Half of Mobile Searches for Food Turn into Sales

Mobile Searches for Food

For restaurant owners and managers, smartphones and tablets have created important avenues to market themselves to motivated purchasers. Roughly 50 percent of all mobile food searches result in a sale. That makes it essential that your website & social media campaigns stand out from the competition.

In recent years, study after study has confirmed the importance of mobile and the improved performance metrics of mobile vs. PC advertising. Now, newer studies reveal more insights into mobile consumer behavior.

One such study looks at the mobile path to purchase in three verticals -- Restaurants, Travel & Automotive -- and the differences between smartphone and tablet usage among US adults. It was commissioned by call-tracking provider Telmetrics and mobile ad network xAd. The research was based on “an online survey of 1,500 US smartphone and tablet users and actual observed consumer behaviors from Nielsen’s Smartphone Analytics Panel of 6,000 Apple and Android users.”

Huge Conversions for Food, Autos & Travel

The three verticals examined in the study were Restaurants, Travel, and Automotive (including repairs and purchases). For all three verticals, half of the online searches eventually produced a sale.

There were other interesting findings, as well. Some of them are new and some confirm existing data. Here is a look at some of the more interesting findings:

Immediate Consumer Purchase Intent

The study reveals that consumer behaviors vary by device and by vertical. For Restaurants, the study found that 89 percent of smartphone owners and 84 percent of tablet users have immediate purchase intent and take action within 24 hours of their research. In the Travel and Autos categories, however, there was a more deferred purchase intent.

The study found that 33 percent of smartphone/tablet users in the Travel category “are looking to complete their transaction within the day.” In Autos, 49 percent of mobile users wanted to transact the same day. In both cases, regardless of the precise timing, roughly half of smartphone and tablet users (51 percent in Autos and 46 percent in Travel) did make a purchase. In the Restaurants category, a whopping 85 percent converted.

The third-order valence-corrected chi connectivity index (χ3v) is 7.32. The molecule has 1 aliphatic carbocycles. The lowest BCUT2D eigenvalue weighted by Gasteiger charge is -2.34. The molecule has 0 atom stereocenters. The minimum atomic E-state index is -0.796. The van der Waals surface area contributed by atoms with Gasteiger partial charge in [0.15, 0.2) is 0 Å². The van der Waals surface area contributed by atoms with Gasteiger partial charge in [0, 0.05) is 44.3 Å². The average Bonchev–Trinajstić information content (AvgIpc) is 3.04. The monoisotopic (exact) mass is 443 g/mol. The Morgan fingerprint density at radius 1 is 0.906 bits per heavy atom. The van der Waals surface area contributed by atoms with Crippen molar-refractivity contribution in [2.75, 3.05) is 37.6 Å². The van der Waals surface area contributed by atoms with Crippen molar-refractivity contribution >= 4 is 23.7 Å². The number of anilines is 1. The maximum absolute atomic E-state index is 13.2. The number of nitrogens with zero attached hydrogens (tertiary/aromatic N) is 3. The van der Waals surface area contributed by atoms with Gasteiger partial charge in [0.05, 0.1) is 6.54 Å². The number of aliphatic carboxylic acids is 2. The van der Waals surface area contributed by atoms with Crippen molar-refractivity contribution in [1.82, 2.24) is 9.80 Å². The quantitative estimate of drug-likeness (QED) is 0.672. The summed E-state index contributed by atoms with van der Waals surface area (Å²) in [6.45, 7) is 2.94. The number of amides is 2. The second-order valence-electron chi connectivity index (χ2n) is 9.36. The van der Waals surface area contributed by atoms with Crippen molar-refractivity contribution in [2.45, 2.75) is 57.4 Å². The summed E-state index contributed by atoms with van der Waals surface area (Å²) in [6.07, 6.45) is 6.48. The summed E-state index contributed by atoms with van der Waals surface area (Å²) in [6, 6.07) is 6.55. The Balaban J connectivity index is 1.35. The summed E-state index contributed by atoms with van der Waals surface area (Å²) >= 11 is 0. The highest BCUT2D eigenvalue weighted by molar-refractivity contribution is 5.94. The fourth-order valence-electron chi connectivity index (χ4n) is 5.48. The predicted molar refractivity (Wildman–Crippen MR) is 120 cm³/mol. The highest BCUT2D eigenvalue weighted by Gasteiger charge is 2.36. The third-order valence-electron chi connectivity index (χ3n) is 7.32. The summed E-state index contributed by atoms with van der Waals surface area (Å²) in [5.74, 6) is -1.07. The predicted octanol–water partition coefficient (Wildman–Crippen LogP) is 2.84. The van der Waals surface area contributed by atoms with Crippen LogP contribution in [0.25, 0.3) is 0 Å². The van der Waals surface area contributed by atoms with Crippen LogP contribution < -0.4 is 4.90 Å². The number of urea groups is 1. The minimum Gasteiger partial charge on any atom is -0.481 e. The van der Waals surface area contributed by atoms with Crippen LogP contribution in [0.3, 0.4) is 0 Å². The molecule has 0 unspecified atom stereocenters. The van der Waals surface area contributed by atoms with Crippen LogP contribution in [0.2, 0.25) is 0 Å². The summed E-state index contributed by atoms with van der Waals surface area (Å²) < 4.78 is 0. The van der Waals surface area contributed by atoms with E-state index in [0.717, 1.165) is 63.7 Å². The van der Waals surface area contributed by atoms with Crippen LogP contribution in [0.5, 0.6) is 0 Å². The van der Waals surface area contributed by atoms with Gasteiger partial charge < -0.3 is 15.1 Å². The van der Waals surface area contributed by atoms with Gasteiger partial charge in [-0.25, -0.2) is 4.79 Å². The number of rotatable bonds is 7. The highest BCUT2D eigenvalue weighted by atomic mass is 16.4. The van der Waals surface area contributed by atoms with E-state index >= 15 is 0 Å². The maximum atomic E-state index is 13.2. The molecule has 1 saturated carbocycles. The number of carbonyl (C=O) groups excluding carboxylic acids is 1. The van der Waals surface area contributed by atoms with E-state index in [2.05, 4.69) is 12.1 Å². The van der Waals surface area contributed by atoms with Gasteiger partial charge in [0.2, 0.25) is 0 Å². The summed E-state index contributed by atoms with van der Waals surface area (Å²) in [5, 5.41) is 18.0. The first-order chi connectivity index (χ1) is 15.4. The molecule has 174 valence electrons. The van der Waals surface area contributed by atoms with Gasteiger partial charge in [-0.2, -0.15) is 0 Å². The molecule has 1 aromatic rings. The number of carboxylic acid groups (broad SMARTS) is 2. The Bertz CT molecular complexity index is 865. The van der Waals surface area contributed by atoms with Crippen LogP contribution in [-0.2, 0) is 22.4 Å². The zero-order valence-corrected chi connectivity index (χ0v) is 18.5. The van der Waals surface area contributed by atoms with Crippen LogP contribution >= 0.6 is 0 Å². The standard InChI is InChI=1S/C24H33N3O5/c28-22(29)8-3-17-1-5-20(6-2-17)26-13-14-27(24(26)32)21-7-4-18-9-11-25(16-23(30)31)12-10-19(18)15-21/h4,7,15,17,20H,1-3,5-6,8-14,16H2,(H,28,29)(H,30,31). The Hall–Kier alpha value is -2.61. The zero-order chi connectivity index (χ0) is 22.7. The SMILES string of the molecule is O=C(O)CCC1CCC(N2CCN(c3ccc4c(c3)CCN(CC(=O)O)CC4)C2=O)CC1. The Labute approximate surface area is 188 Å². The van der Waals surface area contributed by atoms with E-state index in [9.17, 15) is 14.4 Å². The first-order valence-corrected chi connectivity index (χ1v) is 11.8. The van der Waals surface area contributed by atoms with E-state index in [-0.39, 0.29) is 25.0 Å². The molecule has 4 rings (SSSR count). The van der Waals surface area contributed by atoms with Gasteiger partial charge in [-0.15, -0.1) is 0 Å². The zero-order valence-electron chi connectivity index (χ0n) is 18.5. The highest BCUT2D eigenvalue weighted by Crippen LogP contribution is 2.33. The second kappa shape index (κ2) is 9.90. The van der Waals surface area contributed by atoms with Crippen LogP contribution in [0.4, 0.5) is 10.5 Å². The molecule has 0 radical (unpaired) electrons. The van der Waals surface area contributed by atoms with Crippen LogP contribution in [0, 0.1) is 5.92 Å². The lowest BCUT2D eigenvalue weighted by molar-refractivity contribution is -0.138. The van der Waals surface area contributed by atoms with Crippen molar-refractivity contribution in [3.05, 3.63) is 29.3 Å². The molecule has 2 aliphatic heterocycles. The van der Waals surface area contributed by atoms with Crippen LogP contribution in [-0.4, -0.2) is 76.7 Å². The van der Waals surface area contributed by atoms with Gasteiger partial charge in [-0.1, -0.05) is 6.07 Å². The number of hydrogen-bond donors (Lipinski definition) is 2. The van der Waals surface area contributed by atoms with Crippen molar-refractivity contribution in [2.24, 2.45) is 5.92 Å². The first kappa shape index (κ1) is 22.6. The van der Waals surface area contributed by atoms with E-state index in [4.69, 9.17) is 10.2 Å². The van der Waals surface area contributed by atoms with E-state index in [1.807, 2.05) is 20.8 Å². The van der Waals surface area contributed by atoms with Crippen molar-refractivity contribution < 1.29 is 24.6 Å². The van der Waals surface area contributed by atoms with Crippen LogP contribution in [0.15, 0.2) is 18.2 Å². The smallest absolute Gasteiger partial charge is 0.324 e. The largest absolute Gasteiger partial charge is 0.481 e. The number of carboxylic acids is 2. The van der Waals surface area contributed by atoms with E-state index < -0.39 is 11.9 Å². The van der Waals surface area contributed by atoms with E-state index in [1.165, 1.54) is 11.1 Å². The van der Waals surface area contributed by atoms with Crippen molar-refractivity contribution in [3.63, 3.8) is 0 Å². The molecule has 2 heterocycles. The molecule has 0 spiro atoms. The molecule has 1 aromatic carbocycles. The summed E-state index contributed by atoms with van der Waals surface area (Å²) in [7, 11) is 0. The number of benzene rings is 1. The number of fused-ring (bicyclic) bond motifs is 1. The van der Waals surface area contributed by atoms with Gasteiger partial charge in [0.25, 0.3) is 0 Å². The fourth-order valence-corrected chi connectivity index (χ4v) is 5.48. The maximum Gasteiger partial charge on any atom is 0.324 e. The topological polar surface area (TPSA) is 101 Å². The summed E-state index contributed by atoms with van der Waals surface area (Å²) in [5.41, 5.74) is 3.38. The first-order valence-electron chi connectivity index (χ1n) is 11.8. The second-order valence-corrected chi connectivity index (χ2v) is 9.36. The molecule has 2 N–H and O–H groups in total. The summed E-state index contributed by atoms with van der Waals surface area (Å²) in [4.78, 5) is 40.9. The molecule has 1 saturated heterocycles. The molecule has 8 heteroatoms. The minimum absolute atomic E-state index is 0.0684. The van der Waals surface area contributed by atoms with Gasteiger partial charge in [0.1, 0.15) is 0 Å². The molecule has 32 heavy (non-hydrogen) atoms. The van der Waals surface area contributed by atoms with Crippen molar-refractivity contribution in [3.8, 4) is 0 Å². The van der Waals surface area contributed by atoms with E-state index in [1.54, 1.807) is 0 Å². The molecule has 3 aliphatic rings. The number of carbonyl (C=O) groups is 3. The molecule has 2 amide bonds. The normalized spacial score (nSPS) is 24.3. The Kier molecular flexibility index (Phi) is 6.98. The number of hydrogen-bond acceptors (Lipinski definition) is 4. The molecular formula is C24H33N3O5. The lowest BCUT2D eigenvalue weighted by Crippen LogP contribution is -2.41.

The “takeaway” is that half of tablet & smartphone users who conducted research on a mobile device ultimately made a purchase. This is a dramatic finding.

Importance of Local Ad Relevance

Another significant finding, which confirms IAB and other previous research, is that local relevance drives mobile ad response. Asked what variables or factors would cause them to respond to ads, mobile users shared the following:

  • Ads that are locally relevant to me: smartphone (73 percent) tablet (70 percent)
  • Ads that offer coupons/promotions: smartphone (72 percent) tablet (69 percent)
  • Ads from known brands: (59 percent) tablet (65 percent)

The study also found that 66 percent of mobile device owners noticed ads, while 33 percent clicked on mobile ads.

Major Difference in On-the-Go vs. Home Usage

Confirming the findings from lots of other surveys, most tablet usage happens at home (72 percent), while smartphone owners mostly use their devices “on the go” (68 percent). As the 7-inch tablet category continues to take hold, we may see some additional out-of-home tablet usage. But for now, tablets are mostly an at-home phenomenon.

Across the three verticals examined, “in the car” was the dominant single location for smartphone-based Restaurant and Autos searches. In Travel, users at home edged those in the car for the most popular usage location (37 percent vs. 28 percent). For smartphone owners, the two top usage locations are at home or in the car. Users on-the-go are often on their way to buy something and looking up information, which is partly why they convert so well.

Calls & Map Lookups

A common usage scenario for both smartphone and tablet owners is looking for business contact details and directions. The study found that 73 percent of mobile users had looked for a phone number and contacted a business within the past 30 days. In addition, 84 percent of mobile users had looked for a business location or maps and driving directions in the past month.

Finally, the study found different apps and sites were preferred in different verticals and by the device. According to the survey:

  • Smartphone users: Local directory apps are most popular for Restaurant and Automotive users (53 percent and 34 percent, respectively); branded websites are most popular for Travel users (47 percent)
  • Tablet users: Branded websites are the most popular in all categories (51 percent Restaurant, 56 percent Travel, and 48 percent Automotive)

If nothing else resonates, this study reinforces the notion that smartphone and tablet users are much more “ready to buy” than their PC counterparts. It also supports the finding that localized mobile ads are perceived by consumers as more relevant and drive responses better than ads without a location.